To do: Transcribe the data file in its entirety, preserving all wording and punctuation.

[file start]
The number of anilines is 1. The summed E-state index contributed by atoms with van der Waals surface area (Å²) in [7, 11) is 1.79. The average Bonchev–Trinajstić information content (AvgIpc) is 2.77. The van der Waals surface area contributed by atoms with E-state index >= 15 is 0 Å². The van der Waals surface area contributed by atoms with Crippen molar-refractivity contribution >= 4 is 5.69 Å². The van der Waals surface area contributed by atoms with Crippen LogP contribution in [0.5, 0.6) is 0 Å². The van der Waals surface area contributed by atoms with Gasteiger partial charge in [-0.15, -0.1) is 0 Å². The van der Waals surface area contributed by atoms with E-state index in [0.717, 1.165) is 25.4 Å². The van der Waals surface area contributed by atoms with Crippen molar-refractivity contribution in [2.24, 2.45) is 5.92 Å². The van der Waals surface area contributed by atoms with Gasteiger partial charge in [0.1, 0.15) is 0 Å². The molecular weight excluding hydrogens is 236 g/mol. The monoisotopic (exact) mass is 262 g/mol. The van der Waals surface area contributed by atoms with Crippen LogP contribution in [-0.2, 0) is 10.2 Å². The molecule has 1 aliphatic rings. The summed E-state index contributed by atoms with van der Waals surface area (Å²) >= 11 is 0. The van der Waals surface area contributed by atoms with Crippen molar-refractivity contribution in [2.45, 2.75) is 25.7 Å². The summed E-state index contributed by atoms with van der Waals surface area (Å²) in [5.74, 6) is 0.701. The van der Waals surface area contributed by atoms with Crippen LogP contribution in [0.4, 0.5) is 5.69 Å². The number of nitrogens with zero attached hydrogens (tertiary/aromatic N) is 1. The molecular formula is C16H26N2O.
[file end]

The number of anilines is 1. The summed E-state index contributed by atoms with van der Waals surface area (Å²) in [7, 11) is 1.79. The average Bonchev–Trinajstić information content (AvgIpc) is 2.77. The van der Waals surface area contributed by atoms with E-state index >= 15 is 0 Å². The van der Waals surface area contributed by atoms with Crippen molar-refractivity contribution >= 4 is 5.69 Å². The van der Waals surface area contributed by atoms with Crippen LogP contribution in [0.5, 0.6) is 0 Å². The van der Waals surface area contributed by atoms with Gasteiger partial charge in [-0.15, -0.1) is 0 Å². The van der Waals surface area contributed by atoms with E-state index in [0.717, 1.165) is 25.4 Å². The van der Waals surface area contributed by atoms with Crippen molar-refractivity contribution in [2.24, 2.45) is 5.92 Å². The van der Waals surface area contributed by atoms with Gasteiger partial charge in [0.1, 0.15) is 0 Å². The molecular weight excluding hydrogens is 236 g/mol. The monoisotopic (exact) mass is 262 g/mol. The van der Waals surface area contributed by atoms with Crippen LogP contribution in [-0.2, 0) is 10.2 Å². The molecule has 1 aliphatic rings. The summed E-state index contributed by atoms with van der Waals surface area (Å²) >= 11 is 0. The van der Waals surface area contributed by atoms with Crippen molar-refractivity contribution in [2.45, 2.75) is 25.7 Å². The summed E-state index contributed by atoms with van der Waals surface area (Å²) in [5.74, 6) is 0.701. The van der Waals surface area contributed by atoms with Crippen LogP contribution in [0.4, 0.5) is 5.69 Å². The number of nitrogens with zero attached hydrogens (tertiary/aromatic N) is 1. The molecular formula is C16H26N2O.